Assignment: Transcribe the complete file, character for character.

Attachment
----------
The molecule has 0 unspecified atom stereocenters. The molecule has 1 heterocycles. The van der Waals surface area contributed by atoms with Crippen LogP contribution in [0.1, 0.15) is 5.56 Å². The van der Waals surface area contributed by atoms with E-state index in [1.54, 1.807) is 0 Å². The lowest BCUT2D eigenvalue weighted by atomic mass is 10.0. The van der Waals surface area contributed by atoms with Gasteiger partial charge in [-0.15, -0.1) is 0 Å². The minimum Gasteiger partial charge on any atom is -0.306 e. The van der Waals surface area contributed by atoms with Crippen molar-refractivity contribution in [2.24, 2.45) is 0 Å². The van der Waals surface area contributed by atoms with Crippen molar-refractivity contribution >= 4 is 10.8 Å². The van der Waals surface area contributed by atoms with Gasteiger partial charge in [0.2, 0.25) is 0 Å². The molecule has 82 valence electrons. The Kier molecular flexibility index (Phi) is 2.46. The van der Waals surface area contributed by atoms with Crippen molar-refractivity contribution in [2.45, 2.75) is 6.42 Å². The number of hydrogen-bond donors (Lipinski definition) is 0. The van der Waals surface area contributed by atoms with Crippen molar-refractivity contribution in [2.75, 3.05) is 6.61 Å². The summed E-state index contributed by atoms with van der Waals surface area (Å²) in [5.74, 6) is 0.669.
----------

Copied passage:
The molecule has 0 unspecified atom stereocenters. The molecule has 1 heterocycles. The van der Waals surface area contributed by atoms with Crippen LogP contribution in [0.1, 0.15) is 5.56 Å². The van der Waals surface area contributed by atoms with E-state index in [1.54, 1.807) is 0 Å². The lowest BCUT2D eigenvalue weighted by atomic mass is 10.0. The van der Waals surface area contributed by atoms with Gasteiger partial charge in [-0.15, -0.1) is 0 Å². The minimum Gasteiger partial charge on any atom is -0.306 e. The van der Waals surface area contributed by atoms with Crippen molar-refractivity contribution in [2.24, 2.45) is 0 Å². The van der Waals surface area contributed by atoms with Crippen molar-refractivity contribution >= 4 is 10.8 Å². The van der Waals surface area contributed by atoms with Gasteiger partial charge in [0.2, 0.25) is 0 Å². The molecule has 82 valence electrons. The Kier molecular flexibility index (Phi) is 2.46. The van der Waals surface area contributed by atoms with Crippen molar-refractivity contribution in [2.45, 2.75) is 6.42 Å². The number of hydrogen-bond donors (Lipinski definition) is 0. The van der Waals surface area contributed by atoms with Crippen molar-refractivity contribution in [2.75, 3.05) is 6.61 Å². The summed E-state index contributed by atoms with van der Waals surface area (Å²) in [5.74, 6) is 0.669.